Koala Social Structure

Koala Social Structure

Koala social organization

Koalas are often thought to be extremely lazy animals. Since they have a slow rate of metabolism, they tend to do nothing for close to 18-22 hours a day. A great deal of that time is spent sleeping. They like to be left alone other than when they care for their young. Most people think of the Koala as a simple and calm creature.

However, they are noted as being very aggressive to each other. They don’t like others invading their territory. As a result, it can be very hard for the young to find their own space out there. They might bite each other and they are often seen in small squabbles.

For the young offspring, the females will part ways from the mother when they are around a year of age. Newly weaned at that point in time they have a difficult road on their own if they haven’t been taught what to do. For the males, they usually will stay around the mother until they are close to two years of age.

What is interesting is that the Koalas live close to each other by choice. With only one of them in a tree other than moms with babies, they will be close neighbors. However, they do like to be isolated as much as possible. When there are few Koalas in an area and lots of trees they will still stay very close to each other. It is believed that they find comfort in that presence.

For the most part the social interactions among Koalas will occur while they are looking for food. When there is more than enough to go around it seems that they don’t mind feeding at the same location as others. In fact, they tend to enjoy the brief encounters and then they go their separate ways.

During the daylight hours the Koala tends to hide in the trees. There are several reasons for this. First, they can avoid various predators that way. Second, their bodies can lose moisture fast in the hot Australian sunlight. They need to maintain their moisture so they will find shady places where they can be as protected as possible.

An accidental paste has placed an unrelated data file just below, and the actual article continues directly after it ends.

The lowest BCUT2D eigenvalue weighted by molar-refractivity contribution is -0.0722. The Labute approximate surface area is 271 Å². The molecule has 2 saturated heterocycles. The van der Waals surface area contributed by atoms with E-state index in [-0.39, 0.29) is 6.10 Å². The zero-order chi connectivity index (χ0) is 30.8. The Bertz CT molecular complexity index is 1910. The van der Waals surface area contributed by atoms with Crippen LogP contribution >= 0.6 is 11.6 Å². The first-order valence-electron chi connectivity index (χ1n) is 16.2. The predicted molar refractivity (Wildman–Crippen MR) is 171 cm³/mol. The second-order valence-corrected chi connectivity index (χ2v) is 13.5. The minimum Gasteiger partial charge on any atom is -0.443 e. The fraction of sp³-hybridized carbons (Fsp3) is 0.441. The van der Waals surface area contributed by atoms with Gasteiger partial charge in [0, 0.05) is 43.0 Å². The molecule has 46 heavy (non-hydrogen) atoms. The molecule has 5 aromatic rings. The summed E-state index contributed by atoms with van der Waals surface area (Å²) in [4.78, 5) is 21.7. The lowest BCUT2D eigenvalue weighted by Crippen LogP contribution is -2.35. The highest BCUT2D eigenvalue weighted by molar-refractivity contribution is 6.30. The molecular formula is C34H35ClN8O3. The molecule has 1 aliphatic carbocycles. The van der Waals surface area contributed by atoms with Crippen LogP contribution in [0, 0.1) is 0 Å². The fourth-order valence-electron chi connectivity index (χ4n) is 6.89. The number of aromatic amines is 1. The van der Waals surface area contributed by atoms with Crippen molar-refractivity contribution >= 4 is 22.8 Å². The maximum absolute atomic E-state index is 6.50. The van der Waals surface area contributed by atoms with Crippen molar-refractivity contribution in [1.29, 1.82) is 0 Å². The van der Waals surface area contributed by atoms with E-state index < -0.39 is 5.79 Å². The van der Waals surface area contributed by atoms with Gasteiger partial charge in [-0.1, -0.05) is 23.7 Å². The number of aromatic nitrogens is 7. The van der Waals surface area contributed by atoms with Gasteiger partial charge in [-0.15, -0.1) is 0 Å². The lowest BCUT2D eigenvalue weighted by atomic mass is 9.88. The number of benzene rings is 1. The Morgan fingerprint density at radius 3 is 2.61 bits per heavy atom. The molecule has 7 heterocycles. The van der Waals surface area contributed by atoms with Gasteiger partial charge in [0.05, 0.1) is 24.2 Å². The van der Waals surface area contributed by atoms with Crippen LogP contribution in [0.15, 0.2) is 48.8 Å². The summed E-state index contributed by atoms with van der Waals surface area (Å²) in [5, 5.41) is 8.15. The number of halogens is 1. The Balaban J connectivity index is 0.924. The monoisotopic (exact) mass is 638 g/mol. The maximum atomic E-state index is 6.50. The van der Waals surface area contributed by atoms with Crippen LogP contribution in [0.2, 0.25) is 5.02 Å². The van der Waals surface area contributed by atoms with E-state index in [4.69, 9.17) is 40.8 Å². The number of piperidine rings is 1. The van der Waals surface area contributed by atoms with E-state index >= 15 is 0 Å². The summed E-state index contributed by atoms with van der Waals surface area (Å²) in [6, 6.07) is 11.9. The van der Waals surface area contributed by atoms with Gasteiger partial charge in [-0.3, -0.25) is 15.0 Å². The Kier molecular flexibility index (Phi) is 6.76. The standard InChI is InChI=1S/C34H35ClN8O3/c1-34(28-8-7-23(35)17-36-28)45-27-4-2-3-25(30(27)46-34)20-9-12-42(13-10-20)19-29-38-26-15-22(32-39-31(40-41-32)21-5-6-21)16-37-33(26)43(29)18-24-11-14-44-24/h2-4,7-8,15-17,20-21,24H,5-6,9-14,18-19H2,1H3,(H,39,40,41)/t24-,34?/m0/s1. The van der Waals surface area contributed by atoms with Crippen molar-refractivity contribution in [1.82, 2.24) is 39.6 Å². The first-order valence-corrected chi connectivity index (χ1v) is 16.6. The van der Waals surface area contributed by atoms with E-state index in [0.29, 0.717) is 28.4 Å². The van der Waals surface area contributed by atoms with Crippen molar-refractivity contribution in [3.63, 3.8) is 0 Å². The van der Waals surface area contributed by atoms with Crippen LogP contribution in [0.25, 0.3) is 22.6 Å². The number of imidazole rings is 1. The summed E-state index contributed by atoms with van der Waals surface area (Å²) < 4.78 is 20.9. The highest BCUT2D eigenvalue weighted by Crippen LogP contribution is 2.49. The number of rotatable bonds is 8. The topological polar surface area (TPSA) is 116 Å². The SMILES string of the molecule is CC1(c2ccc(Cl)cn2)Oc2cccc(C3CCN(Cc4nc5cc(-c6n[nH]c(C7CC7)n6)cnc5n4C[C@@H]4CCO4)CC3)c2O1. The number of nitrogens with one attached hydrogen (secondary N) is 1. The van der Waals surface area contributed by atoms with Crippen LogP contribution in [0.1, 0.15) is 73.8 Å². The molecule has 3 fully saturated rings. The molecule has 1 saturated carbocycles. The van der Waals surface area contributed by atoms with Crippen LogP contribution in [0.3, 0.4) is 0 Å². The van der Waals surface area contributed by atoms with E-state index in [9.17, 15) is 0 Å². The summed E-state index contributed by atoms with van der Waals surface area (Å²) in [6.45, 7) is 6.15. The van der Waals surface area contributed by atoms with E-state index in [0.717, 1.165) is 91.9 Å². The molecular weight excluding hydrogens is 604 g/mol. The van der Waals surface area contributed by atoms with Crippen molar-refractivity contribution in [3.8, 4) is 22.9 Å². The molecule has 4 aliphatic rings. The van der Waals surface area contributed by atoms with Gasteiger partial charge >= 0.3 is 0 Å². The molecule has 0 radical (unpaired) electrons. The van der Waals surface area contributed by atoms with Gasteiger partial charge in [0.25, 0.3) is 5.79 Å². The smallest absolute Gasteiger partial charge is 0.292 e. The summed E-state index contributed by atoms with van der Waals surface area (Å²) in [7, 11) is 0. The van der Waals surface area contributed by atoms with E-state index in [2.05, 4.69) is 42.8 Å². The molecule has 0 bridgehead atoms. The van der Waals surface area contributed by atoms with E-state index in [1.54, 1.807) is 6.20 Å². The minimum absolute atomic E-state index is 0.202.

There are many different types of calls that the Koala can make in order to effectively communicate. They can force the sounds to travel long distances so they can attract mates that way. They use low bellowing as a way to get attention. They also use growling to show aggression and to give warnings when they want to be left alone.

In order for mothers to communicate with their young, they often use clicking sounds that are very low. This is a gentle way for them to express their bond with their child as well as to teach them what they need to know for the best chance of survival.

When a Koala makes a high pitch scream that is a red flag to all in the area that there is danger. They may become frantic due to the additional stress and even start to shake violently. This is a behavior when the Koalas do feel the need to find comfort from others being around them. They can make various sounds to each other to offer comfort until the fear has subsided.

The form of non verbal communication that they use is to mark the trees with their scent. The males have larger scent glands that allow them to release more of it. This makes sense because they are more aggressive. The social structure of the Koala is one that is complex and interesting. The more you view these animals in a natural setting the more you can see their own distinct needs emerging.